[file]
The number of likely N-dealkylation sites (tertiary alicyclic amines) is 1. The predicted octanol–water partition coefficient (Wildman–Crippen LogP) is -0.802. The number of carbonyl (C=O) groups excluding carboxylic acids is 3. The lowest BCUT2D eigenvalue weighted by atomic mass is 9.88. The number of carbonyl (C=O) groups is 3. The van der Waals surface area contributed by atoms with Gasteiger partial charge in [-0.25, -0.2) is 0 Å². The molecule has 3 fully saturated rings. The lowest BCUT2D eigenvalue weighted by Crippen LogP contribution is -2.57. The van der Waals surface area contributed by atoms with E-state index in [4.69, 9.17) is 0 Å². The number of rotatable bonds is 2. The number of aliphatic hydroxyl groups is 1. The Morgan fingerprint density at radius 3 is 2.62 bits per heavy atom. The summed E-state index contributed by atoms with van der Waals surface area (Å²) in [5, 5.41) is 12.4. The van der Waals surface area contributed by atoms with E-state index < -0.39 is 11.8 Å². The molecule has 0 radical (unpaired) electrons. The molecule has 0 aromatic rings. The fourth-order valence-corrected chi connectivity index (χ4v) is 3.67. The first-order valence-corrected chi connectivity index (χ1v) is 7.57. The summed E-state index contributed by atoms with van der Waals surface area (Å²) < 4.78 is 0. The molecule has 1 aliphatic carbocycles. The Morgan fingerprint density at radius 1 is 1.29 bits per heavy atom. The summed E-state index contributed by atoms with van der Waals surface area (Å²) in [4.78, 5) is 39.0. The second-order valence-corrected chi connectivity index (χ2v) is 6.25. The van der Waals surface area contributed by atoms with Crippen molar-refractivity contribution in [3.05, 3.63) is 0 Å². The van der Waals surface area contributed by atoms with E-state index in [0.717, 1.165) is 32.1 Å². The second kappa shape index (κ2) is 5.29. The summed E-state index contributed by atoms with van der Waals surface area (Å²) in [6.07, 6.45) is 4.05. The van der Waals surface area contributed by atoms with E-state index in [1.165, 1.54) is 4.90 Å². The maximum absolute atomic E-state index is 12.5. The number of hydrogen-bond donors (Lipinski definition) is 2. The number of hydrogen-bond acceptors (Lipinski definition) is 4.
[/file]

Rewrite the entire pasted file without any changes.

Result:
The number of likely N-dealkylation sites (tertiary alicyclic amines) is 1. The predicted octanol–water partition coefficient (Wildman–Crippen LogP) is -0.802. The number of carbonyl (C=O) groups excluding carboxylic acids is 3. The lowest BCUT2D eigenvalue weighted by atomic mass is 9.88. The number of carbonyl (C=O) groups is 3. The van der Waals surface area contributed by atoms with Gasteiger partial charge in [-0.25, -0.2) is 0 Å². The molecule has 3 fully saturated rings. The lowest BCUT2D eigenvalue weighted by Crippen LogP contribution is -2.57. The van der Waals surface area contributed by atoms with E-state index in [4.69, 9.17) is 0 Å². The number of rotatable bonds is 2. The number of aliphatic hydroxyl groups is 1. The Morgan fingerprint density at radius 3 is 2.62 bits per heavy atom. The summed E-state index contributed by atoms with van der Waals surface area (Å²) in [5, 5.41) is 12.4. The van der Waals surface area contributed by atoms with E-state index < -0.39 is 11.8 Å². The molecule has 0 radical (unpaired) electrons. The molecule has 0 aromatic rings. The fourth-order valence-corrected chi connectivity index (χ4v) is 3.67. The first-order valence-corrected chi connectivity index (χ1v) is 7.57. The summed E-state index contributed by atoms with van der Waals surface area (Å²) < 4.78 is 0. The molecule has 1 aliphatic carbocycles. The Morgan fingerprint density at radius 1 is 1.29 bits per heavy atom. The summed E-state index contributed by atoms with van der Waals surface area (Å²) in [4.78, 5) is 39.0. The second-order valence-corrected chi connectivity index (χ2v) is 6.25. The van der Waals surface area contributed by atoms with Crippen molar-refractivity contribution in [3.05, 3.63) is 0 Å². The van der Waals surface area contributed by atoms with E-state index in [0.717, 1.165) is 32.1 Å². The second kappa shape index (κ2) is 5.29. The summed E-state index contributed by atoms with van der Waals surface area (Å²) in [6.07, 6.45) is 4.05. The van der Waals surface area contributed by atoms with E-state index in [1.165, 1.54) is 4.90 Å². The maximum absolute atomic E-state index is 12.5. The number of hydrogen-bond donors (Lipinski definition) is 2. The number of hydrogen-bond acceptors (Lipinski definition) is 4.